Il-Ġimgħa Mqaddsa f'Birżebbuġa

L-Ewwel Ħadd tar-Randan (Sena A) 2014

L-Evanġelju ta’ San Mattew (4: 1-11)

Kramskoĭ, Ivan Nikolaevich, 1837-1887. Christ in the Desert

F’dak iż-żmien, l-Ispirtu ħa lil Ġesù fid-deżert biex ix-xitan iġarrbu. U Ġesù baqa’ sajjem għal erbgħin jum u erbgħin lejl, u fl-aħħar ħadu l-ġuħ. U resaq it-tentatur u qallu: «Jekk inti Bin Alla, ordna li dan il-ġebel isir ħobż.» Iżda Ġesù wieġbu: «Hemm miktub: “Il-bniedem mhux bil-ħobż biss jgħix, iżda b’kull kelma li toħroġ minn fomm Alla.”»

Imbagħad ix-Xitan ħadu miegħu fil-Belt imqaddsa, qiegħdu fuq il-quċċata tat-tempju, u qallu: «Jekk inti Bin Alla, inxteħet għal isfel; għax hemm miktub li: “Lill-anġli tiegħu jordnalhom jieħdu ħsiebek, u li fuq idejhom jerfgħuk, ħalli ma taħbatx riġlek ma’ xi ġebla.”» Qallu Ġesù: «Hemm miktub ukoll: “Iġġarrabx lill-Mulej, Alla tiegħek.”»

Għal darb’oħra x-xitan ħadu miegħu fuq muntanja għolja ħafna, urieh is-saltniet kollha tad-dinja u l-glorja tagħhom, u qallu: «Dawn kollha nagħtihom lilek jekk tinxteħet tadurani.» Imbagħad qallu Ġesù: «Itlaq, Xitan! Għax hemm miktub: “Lill-Mulej, Alla tiegħek, għandek tadura, u lilu biss taqdi.”»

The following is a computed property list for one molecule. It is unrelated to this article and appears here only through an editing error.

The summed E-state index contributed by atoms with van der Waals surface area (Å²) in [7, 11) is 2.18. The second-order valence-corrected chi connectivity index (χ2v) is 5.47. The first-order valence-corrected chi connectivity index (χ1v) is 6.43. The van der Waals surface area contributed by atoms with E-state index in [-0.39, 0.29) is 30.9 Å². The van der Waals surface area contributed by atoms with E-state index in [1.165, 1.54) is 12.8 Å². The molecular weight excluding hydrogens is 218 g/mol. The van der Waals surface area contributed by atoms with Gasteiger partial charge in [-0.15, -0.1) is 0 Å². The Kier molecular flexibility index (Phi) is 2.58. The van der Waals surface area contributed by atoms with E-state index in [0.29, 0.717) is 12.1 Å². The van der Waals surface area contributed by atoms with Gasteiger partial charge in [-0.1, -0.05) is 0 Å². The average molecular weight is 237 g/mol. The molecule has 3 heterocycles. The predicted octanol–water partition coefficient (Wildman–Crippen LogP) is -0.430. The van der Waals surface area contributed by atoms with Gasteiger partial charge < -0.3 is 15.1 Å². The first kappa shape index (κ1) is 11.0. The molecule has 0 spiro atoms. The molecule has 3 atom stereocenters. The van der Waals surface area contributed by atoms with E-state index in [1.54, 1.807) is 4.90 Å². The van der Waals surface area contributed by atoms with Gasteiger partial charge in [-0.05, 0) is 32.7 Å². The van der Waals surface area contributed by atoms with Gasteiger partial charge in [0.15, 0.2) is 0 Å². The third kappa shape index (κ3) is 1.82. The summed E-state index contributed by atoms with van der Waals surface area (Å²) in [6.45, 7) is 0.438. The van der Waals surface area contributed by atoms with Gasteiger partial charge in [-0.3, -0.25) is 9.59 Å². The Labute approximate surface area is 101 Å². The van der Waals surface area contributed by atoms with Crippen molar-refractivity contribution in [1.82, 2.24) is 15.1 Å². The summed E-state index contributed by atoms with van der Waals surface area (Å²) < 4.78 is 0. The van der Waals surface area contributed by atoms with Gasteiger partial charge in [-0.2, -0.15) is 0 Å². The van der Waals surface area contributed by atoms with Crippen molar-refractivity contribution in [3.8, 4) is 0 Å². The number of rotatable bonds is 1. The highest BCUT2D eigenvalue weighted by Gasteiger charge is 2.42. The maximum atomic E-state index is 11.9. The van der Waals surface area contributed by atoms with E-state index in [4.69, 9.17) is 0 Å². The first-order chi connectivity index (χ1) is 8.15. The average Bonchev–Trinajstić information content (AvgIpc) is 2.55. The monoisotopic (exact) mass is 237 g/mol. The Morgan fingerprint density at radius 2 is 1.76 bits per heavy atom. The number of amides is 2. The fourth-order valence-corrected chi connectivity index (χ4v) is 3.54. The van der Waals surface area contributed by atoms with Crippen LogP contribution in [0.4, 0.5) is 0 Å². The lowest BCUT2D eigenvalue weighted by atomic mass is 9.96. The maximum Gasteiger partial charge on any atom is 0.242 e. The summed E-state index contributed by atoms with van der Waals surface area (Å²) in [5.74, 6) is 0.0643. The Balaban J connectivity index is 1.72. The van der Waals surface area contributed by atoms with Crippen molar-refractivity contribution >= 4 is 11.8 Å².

Imbagħad ix-Xitan ħallieh. U minnufih ġew xi anġli u kienu jaqduh.

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Riflessjoni

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Kramskoĭ, Ivan Nikolaevich, 1837-1887. Christ in the Desert, from Art in the Christian Tradition, a project of the Vanderbilt Divinity Library, Nashville, TN. The poet and cultural critic, Rainer Maria Rilke, was profoundly affected upon seeing Kramskoi’s painting of Christ in the Wilderness. “The painting portrayed a lonely Jesus sitting on a stone in a desert, lost in melancholy meditation. “Russian art does not become more narrow with its growing nationalism,” Rilke concluded. On the contrary, “it may be in a better position to express the higher human universals if it completely abandons everything foreign, accidental, and un-Russian.” Rilke’s advocacy of Russian nationalism has often been misinterpreted by his critics. He was not proposing a return to the confines of a cult or mindless ritual, but he believed in art as a channel or a a system of canals for focusing generally unformed national feelings and intuitions. To be authentic, Russian artistic images had to be intimately linked with millions of individual Russian souls.” [from: Rilke’s Russia: A Cultural Encounter, Anna A. Tavis. Northwestern University Press, 1997. p. 77. ]

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